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US and UK hit Houthis with further air strikes

President Biden and UK Prime Minister Sunak reiterate their ‘commitment to freedom of navigation, international commerce, and defending mariners from illegal and unjustifiable attacks’

The eighth round of air strikes from the US and UK have targeted Houthi underground storage, missile and air surveillance sites in a bid to stem the series of attacks against shipping the Red Sea

THE US and UK launched another major series of air strikes against Houthi targets on Monday in the latest bid to stem attacks against commercial shipping in the Red Sea.

The operation on Monday evening marked the eighth round of attacks in the past 12 days as coalition forces have shifted from a purely defensive stance to routinely aiming at undermining the Iran-backed militia’s ability to assault ships. 

The strikes targeted an underground storage site and locations linked to the Houthis’ “missile and air surveillance capabilities”.

While both US and UK officials have conceded in recent days that airstrikes will take some time to show any effect, both governments have been exploring ways to step up their campaign against the Houthis without provoking a broader war, with a focus on pre-emptive strikes and disrupting resupply shipments from Iran. 

A joint statement issued by the Pentagon confirmed “an additional round of proportionate and necessary strikes” against the Houthis.

It added: “Our aim remains to de-escalate tensions and restore stability in the Red Sea, but let us reiterate our warning to Houthi leadership: we will not hesitate to defend lives and the free flow of commerce in one of the world's most critical waterways in the face of continued threats.”

The strikes were “intended to degrade Houthi capability to continue their reckless and unlawful attacks on US and UK ships as well as international commercial shipping in the Red Sea, Bab el Mandeb Strait, and the Gulf of Aden,” explained US Central Command in a statement on the social media platform X.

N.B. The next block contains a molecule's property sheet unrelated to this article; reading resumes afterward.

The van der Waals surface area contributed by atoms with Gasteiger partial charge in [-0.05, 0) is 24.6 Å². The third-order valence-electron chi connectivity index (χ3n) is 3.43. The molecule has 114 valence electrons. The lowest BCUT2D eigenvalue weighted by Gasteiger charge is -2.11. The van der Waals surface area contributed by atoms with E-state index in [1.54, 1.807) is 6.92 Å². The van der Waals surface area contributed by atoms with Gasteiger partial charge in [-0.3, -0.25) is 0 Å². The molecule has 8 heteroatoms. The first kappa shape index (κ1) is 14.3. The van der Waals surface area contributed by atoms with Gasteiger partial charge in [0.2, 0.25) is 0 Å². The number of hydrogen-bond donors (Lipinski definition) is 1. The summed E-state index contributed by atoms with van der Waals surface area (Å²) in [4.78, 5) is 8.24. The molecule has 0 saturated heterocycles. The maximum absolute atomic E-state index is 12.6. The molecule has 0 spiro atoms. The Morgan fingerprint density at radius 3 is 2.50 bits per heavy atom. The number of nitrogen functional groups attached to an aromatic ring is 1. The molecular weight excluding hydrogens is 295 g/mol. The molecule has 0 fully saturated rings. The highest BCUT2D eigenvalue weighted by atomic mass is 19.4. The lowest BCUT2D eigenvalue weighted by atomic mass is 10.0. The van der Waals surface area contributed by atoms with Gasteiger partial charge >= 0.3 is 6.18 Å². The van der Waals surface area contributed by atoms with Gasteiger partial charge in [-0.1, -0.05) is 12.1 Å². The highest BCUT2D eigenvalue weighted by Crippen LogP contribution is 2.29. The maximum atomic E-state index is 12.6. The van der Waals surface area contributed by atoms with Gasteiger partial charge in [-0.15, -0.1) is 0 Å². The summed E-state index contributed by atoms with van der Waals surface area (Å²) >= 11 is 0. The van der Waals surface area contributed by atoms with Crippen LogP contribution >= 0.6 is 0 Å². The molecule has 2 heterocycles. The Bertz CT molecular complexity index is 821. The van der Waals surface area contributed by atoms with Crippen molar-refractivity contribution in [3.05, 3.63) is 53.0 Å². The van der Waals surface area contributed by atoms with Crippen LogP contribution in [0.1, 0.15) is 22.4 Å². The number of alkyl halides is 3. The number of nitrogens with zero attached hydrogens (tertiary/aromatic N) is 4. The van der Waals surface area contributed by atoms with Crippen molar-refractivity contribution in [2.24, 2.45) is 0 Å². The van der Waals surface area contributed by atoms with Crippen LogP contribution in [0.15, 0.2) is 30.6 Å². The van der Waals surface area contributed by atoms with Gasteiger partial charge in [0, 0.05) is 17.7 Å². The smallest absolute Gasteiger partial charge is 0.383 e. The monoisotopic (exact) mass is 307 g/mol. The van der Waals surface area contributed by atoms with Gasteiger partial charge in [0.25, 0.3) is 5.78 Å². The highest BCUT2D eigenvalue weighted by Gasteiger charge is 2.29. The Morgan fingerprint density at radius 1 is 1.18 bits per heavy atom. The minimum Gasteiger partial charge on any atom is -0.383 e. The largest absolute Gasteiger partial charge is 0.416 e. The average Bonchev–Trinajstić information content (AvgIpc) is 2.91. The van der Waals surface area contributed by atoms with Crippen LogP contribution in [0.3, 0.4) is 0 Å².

Earlier on Monday evening Houthi military spokesman brigadier general Yahya Saree claimed that another US-flagged vessel, the heavy-lift ship Ocean Jazz (IMO: 9509970), had been attacked, however this was later refuted by US Navy Central Command. 

“The Iran-backed Houthi terrorists’ report of an alleged successful attack on Ocean Jazz is patently false. Navcent has maintained constant communications with Ocean Jazz throughout its safe transit,” US Naval Forces Central Command said on Monday.

Ocean Jazz entered the Red Sea from the Suez Canal on January 18, however the vessel has had its Automatic Identification System turned off. 

The US and UK conducted the attacks with support from Australia, Bahrain, Canada and the Netherlands, the Pentagon said.

President Biden and UK Prime Minister Rishi Sunak spoke Monday afternoon, according to the White House. It said that the two leaders “reiterated their commitment to freedom of navigation, international commerce, and defending mariners from illegal and unjustifiable attacks”.


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